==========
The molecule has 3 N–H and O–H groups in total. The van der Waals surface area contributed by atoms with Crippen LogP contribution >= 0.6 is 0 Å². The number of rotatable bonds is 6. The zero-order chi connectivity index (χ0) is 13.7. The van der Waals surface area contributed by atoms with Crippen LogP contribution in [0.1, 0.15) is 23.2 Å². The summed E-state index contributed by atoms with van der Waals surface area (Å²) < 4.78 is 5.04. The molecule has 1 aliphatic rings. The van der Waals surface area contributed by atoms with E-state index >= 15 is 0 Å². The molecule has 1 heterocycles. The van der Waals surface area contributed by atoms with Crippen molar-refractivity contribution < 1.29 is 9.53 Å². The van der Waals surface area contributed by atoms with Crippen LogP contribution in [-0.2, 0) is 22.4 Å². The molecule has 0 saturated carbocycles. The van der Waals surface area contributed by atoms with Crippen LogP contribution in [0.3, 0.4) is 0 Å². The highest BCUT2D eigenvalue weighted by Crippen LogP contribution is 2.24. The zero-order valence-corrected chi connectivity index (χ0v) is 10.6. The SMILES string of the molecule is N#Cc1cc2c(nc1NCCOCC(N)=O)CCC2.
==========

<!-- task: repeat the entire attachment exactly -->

The molecule has 3 N–H and O–H groups in total. The van der Waals surface area contributed by atoms with Crippen LogP contribution >= 0.6 is 0 Å². The number of rotatable bonds is 6. The zero-order chi connectivity index (χ0) is 13.7. The van der Waals surface area contributed by atoms with Crippen LogP contribution in [0.1, 0.15) is 23.2 Å². The summed E-state index contributed by atoms with van der Waals surface area (Å²) < 4.78 is 5.04. The molecule has 1 aliphatic rings. The van der Waals surface area contributed by atoms with E-state index >= 15 is 0 Å². The molecule has 1 heterocycles. The van der Waals surface area contributed by atoms with Crippen molar-refractivity contribution < 1.29 is 9.53 Å². The van der Waals surface area contributed by atoms with Crippen LogP contribution in [-0.2, 0) is 22.4 Å². The molecule has 0 saturated carbocycles. The van der Waals surface area contributed by atoms with Crippen LogP contribution in [0.3, 0.4) is 0 Å². The highest BCUT2D eigenvalue weighted by Crippen LogP contribution is 2.24. The zero-order valence-corrected chi connectivity index (χ0v) is 10.6. The SMILES string of the molecule is N#Cc1cc2c(nc1NCCOCC(N)=O)CCC2.